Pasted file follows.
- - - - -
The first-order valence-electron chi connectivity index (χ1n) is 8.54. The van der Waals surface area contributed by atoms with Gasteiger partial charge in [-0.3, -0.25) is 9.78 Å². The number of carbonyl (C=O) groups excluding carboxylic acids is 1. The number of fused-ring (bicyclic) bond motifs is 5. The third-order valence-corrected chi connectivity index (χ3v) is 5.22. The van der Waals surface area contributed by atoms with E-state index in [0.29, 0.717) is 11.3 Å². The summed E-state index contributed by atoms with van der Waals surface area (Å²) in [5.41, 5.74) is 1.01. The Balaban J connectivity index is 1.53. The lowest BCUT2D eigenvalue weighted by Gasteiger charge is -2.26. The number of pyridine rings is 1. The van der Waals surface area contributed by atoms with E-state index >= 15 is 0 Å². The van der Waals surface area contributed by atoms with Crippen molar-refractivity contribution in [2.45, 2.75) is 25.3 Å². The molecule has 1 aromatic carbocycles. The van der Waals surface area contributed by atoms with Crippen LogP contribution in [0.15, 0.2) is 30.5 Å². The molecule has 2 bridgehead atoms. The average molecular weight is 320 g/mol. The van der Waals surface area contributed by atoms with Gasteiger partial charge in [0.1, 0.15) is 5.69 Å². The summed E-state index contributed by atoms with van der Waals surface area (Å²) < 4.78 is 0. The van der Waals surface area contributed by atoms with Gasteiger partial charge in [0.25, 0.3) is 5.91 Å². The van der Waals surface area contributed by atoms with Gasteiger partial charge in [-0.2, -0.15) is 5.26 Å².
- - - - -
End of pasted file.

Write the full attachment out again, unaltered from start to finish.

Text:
The first-order valence-electron chi connectivity index (χ1n) is 8.54. The van der Waals surface area contributed by atoms with Gasteiger partial charge in [-0.3, -0.25) is 9.78 Å². The number of carbonyl (C=O) groups excluding carboxylic acids is 1. The number of fused-ring (bicyclic) bond motifs is 5. The third-order valence-corrected chi connectivity index (χ3v) is 5.22. The van der Waals surface area contributed by atoms with E-state index in [0.29, 0.717) is 11.3 Å². The summed E-state index contributed by atoms with van der Waals surface area (Å²) in [5.41, 5.74) is 1.01. The Balaban J connectivity index is 1.53. The lowest BCUT2D eigenvalue weighted by Gasteiger charge is -2.26. The number of pyridine rings is 1. The van der Waals surface area contributed by atoms with E-state index >= 15 is 0 Å². The van der Waals surface area contributed by atoms with Crippen molar-refractivity contribution in [2.45, 2.75) is 25.3 Å². The molecule has 1 aromatic carbocycles. The van der Waals surface area contributed by atoms with Crippen LogP contribution in [0.15, 0.2) is 30.5 Å². The molecule has 2 bridgehead atoms. The average molecular weight is 320 g/mol. The van der Waals surface area contributed by atoms with Gasteiger partial charge in [0.1, 0.15) is 5.69 Å². The summed E-state index contributed by atoms with van der Waals surface area (Å²) < 4.78 is 0. The van der Waals surface area contributed by atoms with Gasteiger partial charge in [0.25, 0.3) is 5.91 Å². The van der Waals surface area contributed by atoms with Gasteiger partial charge in [-0.2, -0.15) is 5.26 Å².